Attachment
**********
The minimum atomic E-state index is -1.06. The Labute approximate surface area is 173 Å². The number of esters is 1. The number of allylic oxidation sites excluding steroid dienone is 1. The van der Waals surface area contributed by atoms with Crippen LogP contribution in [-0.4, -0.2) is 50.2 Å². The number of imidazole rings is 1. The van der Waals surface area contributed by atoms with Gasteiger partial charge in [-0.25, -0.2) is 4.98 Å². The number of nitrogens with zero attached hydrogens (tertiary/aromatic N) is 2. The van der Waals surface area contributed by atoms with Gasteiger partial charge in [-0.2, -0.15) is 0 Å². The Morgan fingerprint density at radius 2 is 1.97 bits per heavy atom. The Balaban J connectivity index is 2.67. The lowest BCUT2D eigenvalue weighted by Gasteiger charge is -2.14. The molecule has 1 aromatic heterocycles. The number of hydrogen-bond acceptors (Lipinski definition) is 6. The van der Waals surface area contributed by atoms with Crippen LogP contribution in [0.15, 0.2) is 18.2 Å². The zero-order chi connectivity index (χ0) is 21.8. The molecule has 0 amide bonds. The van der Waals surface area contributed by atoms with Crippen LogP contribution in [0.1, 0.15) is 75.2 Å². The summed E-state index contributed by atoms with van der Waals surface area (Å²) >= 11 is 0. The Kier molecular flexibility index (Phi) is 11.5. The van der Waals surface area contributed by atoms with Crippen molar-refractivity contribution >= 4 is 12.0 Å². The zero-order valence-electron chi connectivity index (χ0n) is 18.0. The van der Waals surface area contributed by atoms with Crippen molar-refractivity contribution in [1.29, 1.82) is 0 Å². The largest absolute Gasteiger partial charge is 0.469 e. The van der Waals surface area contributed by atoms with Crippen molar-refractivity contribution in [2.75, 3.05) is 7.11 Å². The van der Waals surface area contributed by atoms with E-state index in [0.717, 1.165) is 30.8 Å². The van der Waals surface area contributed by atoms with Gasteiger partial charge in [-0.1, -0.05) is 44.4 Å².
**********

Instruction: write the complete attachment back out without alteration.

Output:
The minimum atomic E-state index is -1.06. The Labute approximate surface area is 173 Å². The number of esters is 1. The number of allylic oxidation sites excluding steroid dienone is 1. The van der Waals surface area contributed by atoms with Crippen LogP contribution in [-0.4, -0.2) is 50.2 Å². The number of imidazole rings is 1. The van der Waals surface area contributed by atoms with Gasteiger partial charge in [-0.25, -0.2) is 4.98 Å². The number of nitrogens with zero attached hydrogens (tertiary/aromatic N) is 2. The van der Waals surface area contributed by atoms with Gasteiger partial charge in [-0.2, -0.15) is 0 Å². The Morgan fingerprint density at radius 2 is 1.97 bits per heavy atom. The Balaban J connectivity index is 2.67. The lowest BCUT2D eigenvalue weighted by Gasteiger charge is -2.14. The molecule has 1 aromatic heterocycles. The number of hydrogen-bond acceptors (Lipinski definition) is 6. The van der Waals surface area contributed by atoms with Crippen LogP contribution in [0.15, 0.2) is 18.2 Å². The zero-order chi connectivity index (χ0) is 21.8. The molecule has 0 amide bonds. The van der Waals surface area contributed by atoms with Crippen LogP contribution in [0.1, 0.15) is 75.2 Å². The summed E-state index contributed by atoms with van der Waals surface area (Å²) >= 11 is 0. The Kier molecular flexibility index (Phi) is 11.5. The van der Waals surface area contributed by atoms with Crippen molar-refractivity contribution >= 4 is 12.0 Å². The zero-order valence-electron chi connectivity index (χ0n) is 18.0. The van der Waals surface area contributed by atoms with Crippen molar-refractivity contribution in [1.29, 1.82) is 0 Å². The largest absolute Gasteiger partial charge is 0.469 e. The van der Waals surface area contributed by atoms with Crippen molar-refractivity contribution in [2.75, 3.05) is 7.11 Å². The van der Waals surface area contributed by atoms with E-state index in [0.717, 1.165) is 30.8 Å². The van der Waals surface area contributed by atoms with Gasteiger partial charge in [-0.1, -0.05) is 44.4 Å².